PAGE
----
Starmer ditches Labour movement tradition for cheap trick
Brent Kennedy, Cumbria Socialist Party
Keir Starmer's 'new management' Labour has just taken a further right turn away from the traditions of the labour movement. In place of working-class solidarity and socialism he wants to compete with Boris Johnson and Nigel Farage in nationalist flag-waving to win votes.
Starmer lied that he would keep Jeremy Corbyn's manifesto policies in order to dupe party members to vote for him as leader. But now he has abandoned them without offering any alternative but 'competence'. That's why Boris Johnson remains in office despite all the chaos, deaths, recession and U-turns.
Labour faces losses in the coming May elections. Devoid of policies which might upset the Tory press, he's desperately waving the union flag like a magic wand.
His research department, aided by a private brand agency, has spent much time and money to discover that working people in former safe seats appear to be confused about "what we stand for, and what our purpose is, but also who we represent" (short answer - running capitalism).
Voices from focus groups: "He needs to stop sitting on the fence", "not being forthright and honest about where we want to be", Labour is "two different parties under one name".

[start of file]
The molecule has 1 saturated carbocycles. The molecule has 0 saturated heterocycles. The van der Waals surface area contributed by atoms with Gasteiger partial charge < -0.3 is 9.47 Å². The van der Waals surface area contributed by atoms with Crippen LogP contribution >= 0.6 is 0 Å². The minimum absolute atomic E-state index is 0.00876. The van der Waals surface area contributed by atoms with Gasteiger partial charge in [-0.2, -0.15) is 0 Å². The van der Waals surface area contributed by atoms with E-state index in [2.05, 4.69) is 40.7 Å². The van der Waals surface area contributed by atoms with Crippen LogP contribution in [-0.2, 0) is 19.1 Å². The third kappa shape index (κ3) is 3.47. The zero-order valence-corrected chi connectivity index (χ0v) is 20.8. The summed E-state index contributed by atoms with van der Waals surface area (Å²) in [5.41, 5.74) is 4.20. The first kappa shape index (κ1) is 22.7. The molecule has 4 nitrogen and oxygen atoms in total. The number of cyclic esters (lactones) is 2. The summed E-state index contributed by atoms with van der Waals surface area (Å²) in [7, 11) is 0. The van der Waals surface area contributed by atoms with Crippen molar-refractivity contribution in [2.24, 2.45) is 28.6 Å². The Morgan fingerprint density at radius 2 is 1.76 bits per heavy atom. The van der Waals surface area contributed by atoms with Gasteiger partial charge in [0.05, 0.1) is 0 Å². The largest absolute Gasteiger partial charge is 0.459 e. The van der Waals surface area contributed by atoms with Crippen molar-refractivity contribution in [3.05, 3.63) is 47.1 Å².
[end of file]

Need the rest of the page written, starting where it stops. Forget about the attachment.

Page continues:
So a meeting with party officials has come up with a cunning plan of how to win back working-class voters: "The use of the flag, veterans, dressing smartly at the war memorial, etc, give voters a sense of authentic value realignment".
Within an hour, senior officials sent out the message: "Please prioritise the union jack (sic) header images, not the plain red ones." And with one WhatsApp message a century of struggle by generations of workers for social improvement and equality was administratively discarded. Will it now be illegal to sing the Red Flag?
Authentic? This stinks of opportunism. One staffer present reported: "They don't believe any of this stuff; they're saying whatever they think will get them votes."
They suddenly want to pose with veterans? What if those ex-service men and women are homeless - will they build them council houses like in the 1950s and 1960s? If they have been made redundant by cost-cutting Labour councils, will they and their mates now get their jobs back?
If they are being exploited on low wages and rubbish conditions by an outsourcing company privatised by Blair-Brown, will it be nationalised to raise wages and conditions? If they suffer chronic health problems, will they now be cared for with dignity without the need for charity? If these veterans and their workmates are union members, will Starmer finally repeal Thatcher's anti-union laws and stop spying on them?
Cumbria Socialist Party has several members who are ex-servicemen. They will be sickened by this cheap trick to politically exploit them and their comrades. They joined us to build a genuine workers' party and fight for socialism.
In The Socialist 10 February 2021:
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